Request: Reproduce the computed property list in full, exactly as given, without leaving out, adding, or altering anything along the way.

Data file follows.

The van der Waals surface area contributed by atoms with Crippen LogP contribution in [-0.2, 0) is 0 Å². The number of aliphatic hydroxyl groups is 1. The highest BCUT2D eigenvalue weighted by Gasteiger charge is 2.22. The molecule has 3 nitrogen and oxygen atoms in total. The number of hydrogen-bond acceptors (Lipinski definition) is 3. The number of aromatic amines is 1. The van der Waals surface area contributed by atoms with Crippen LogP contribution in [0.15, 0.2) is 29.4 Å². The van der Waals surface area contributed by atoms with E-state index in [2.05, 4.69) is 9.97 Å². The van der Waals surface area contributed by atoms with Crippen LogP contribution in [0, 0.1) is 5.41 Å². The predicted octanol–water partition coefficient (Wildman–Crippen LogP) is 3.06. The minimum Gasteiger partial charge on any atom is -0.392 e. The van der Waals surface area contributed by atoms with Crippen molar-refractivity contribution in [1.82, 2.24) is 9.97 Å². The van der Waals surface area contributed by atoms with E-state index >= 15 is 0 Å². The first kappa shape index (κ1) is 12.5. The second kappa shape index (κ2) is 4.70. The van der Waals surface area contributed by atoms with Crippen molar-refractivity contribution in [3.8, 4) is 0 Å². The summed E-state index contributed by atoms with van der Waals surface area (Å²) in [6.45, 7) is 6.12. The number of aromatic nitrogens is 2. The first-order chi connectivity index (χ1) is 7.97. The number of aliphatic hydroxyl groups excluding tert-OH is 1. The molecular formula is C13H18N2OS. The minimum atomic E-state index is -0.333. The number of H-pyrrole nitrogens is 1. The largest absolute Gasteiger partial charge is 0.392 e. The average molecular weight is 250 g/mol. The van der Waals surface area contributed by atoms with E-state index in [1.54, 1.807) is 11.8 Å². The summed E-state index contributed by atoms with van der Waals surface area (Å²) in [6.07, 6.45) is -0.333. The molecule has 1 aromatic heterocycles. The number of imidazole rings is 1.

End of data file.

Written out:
The van der Waals surface area contributed by atoms with Crippen LogP contribution in [-0.2, 0) is 0 Å². The number of aliphatic hydroxyl groups is 1. The highest BCUT2D eigenvalue weighted by Gasteiger charge is 2.22. The molecule has 3 nitrogen and oxygen atoms in total. The number of hydrogen-bond acceptors (Lipinski definition) is 3. The number of aromatic amines is 1. The van der Waals surface area contributed by atoms with Crippen LogP contribution in [0.15, 0.2) is 29.4 Å². The van der Waals surface area contributed by atoms with E-state index in [2.05, 4.69) is 9.97 Å². The van der Waals surface area contributed by atoms with Crippen LogP contribution in [0, 0.1) is 5.41 Å². The predicted octanol–water partition coefficient (Wildman–Crippen LogP) is 3.06. The minimum Gasteiger partial charge on any atom is -0.392 e. The van der Waals surface area contributed by atoms with Crippen molar-refractivity contribution in [1.82, 2.24) is 9.97 Å². The van der Waals surface area contributed by atoms with E-state index >= 15 is 0 Å². The first kappa shape index (κ1) is 12.5. The second kappa shape index (κ2) is 4.70. The van der Waals surface area contributed by atoms with Crippen molar-refractivity contribution in [3.8, 4) is 0 Å². The summed E-state index contributed by atoms with van der Waals surface area (Å²) in [6.45, 7) is 6.12. The number of aromatic nitrogens is 2. The first-order chi connectivity index (χ1) is 7.97. The number of aliphatic hydroxyl groups excluding tert-OH is 1. The molecular formula is C13H18N2OS. The minimum atomic E-state index is -0.333. The number of H-pyrrole nitrogens is 1. The largest absolute Gasteiger partial charge is 0.392 e. The average molecular weight is 250 g/mol. The van der Waals surface area contributed by atoms with E-state index in [1.54, 1.807) is 11.8 Å². The summed E-state index contributed by atoms with van der Waals surface area (Å²) in [6.07, 6.45) is -0.333. The molecule has 1 aromatic heterocycles. The number of imidazole rings is 1.